The rise of GPS jammers has been widely predicted for a number of years, but little evidence currently exists on their use. Jammers could prevent the rise of pay-as-you-go car insurance or road users charging. Although communications regulator Ofcom has closed down some websites selling jammers, most are not based within their jurisdiction

Small short-range jammers have created isolated problems in the US. In late 2009, a single truck using a GPS jammer caused headaches for technicians at Newark Liberty International Airport as it interfered with a navigation aid every time the truck passed on the New Jersey Turnpike. Truck drivers and other drivers who want to conceal their movements from tracking devices sometimes use basic GPS jammers embedded in their vehicles. Trucking companies use GPS systems to monitor the location of their trucks and cargo, and to keep tabs on their drivers' compliance with company rules and federal regulations. Auto rental companies use GPS in the US to track whether customers violate the terms of a rental contract by speeding or leaving a geographic area. GPS is also being used by auto insurance companies for "pay as you go" policies that offer reduced rates for drivers, metering their bill based on how far and when they drive, as well as other factors.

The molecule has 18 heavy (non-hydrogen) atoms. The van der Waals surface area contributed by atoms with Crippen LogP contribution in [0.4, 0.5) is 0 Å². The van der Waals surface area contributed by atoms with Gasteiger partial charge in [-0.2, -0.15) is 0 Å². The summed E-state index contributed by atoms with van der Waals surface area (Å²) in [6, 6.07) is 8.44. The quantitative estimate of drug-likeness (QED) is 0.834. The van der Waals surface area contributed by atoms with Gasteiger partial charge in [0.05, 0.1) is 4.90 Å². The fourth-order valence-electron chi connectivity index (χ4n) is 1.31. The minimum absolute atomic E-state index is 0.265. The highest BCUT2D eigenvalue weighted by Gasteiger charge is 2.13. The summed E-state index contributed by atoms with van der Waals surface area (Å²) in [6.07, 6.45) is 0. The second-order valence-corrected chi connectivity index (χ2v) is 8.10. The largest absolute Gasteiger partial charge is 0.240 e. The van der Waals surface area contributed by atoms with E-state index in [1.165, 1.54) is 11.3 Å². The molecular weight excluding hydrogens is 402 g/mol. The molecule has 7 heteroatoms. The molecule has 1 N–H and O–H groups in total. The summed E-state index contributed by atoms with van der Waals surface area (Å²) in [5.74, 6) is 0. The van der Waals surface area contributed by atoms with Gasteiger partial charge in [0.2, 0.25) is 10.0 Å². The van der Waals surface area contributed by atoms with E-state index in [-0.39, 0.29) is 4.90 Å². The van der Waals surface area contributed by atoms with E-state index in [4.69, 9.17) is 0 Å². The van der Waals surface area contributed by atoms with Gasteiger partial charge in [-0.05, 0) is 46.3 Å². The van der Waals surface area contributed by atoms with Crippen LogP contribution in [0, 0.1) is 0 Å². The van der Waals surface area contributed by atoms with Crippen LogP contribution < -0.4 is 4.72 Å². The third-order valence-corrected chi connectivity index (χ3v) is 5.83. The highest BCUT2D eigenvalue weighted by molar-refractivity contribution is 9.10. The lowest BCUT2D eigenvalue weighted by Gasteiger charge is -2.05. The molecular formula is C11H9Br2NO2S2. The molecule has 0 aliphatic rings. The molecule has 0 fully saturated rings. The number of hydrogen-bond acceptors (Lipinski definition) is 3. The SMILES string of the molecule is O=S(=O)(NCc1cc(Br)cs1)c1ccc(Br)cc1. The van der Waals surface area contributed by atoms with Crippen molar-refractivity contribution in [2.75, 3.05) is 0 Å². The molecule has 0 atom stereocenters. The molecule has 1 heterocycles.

Future versions of the technology will also be able to “spoof” the GPS system, raising the prospect of thieves stealing, for instance, a lorry with a tracker but giving the impression that it is still proceeding to its intended destination.